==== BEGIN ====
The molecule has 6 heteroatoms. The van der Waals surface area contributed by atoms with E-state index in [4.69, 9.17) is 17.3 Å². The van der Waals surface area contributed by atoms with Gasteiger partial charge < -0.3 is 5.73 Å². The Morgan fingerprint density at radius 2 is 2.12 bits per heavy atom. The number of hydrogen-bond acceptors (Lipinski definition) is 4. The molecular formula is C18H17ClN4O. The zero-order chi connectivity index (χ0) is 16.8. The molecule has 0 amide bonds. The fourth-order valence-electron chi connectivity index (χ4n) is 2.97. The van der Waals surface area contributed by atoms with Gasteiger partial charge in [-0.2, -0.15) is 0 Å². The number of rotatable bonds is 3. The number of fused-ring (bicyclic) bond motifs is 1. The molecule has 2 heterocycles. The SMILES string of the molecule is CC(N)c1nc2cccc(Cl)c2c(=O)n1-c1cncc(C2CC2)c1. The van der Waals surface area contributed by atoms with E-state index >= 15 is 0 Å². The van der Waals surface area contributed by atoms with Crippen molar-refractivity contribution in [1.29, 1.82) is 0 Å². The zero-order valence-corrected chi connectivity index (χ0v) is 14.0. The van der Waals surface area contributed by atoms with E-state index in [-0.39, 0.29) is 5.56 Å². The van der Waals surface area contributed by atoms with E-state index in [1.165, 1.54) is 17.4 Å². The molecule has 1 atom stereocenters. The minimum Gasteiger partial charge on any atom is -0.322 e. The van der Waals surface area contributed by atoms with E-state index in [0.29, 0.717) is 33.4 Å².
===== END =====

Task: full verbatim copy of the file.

The molecule has 6 heteroatoms. The van der Waals surface area contributed by atoms with E-state index in [4.69, 9.17) is 17.3 Å². The van der Waals surface area contributed by atoms with Gasteiger partial charge < -0.3 is 5.73 Å². The Morgan fingerprint density at radius 2 is 2.12 bits per heavy atom. The number of hydrogen-bond acceptors (Lipinski definition) is 4. The molecular formula is C18H17ClN4O. The zero-order chi connectivity index (χ0) is 16.8. The molecule has 0 amide bonds. The fourth-order valence-electron chi connectivity index (χ4n) is 2.97. The van der Waals surface area contributed by atoms with Gasteiger partial charge in [-0.2, -0.15) is 0 Å². The number of rotatable bonds is 3. The number of fused-ring (bicyclic) bond motifs is 1. The molecule has 2 heterocycles. The SMILES string of the molecule is CC(N)c1nc2cccc(Cl)c2c(=O)n1-c1cncc(C2CC2)c1. The van der Waals surface area contributed by atoms with E-state index >= 15 is 0 Å². The van der Waals surface area contributed by atoms with Crippen molar-refractivity contribution in [1.29, 1.82) is 0 Å². The zero-order valence-corrected chi connectivity index (χ0v) is 14.0. The van der Waals surface area contributed by atoms with E-state index in [-0.39, 0.29) is 5.56 Å². The van der Waals surface area contributed by atoms with E-state index in [1.165, 1.54) is 17.4 Å². The molecule has 1 atom stereocenters. The minimum Gasteiger partial charge on any atom is -0.322 e. The van der Waals surface area contributed by atoms with E-state index in [0.29, 0.717) is 33.4 Å².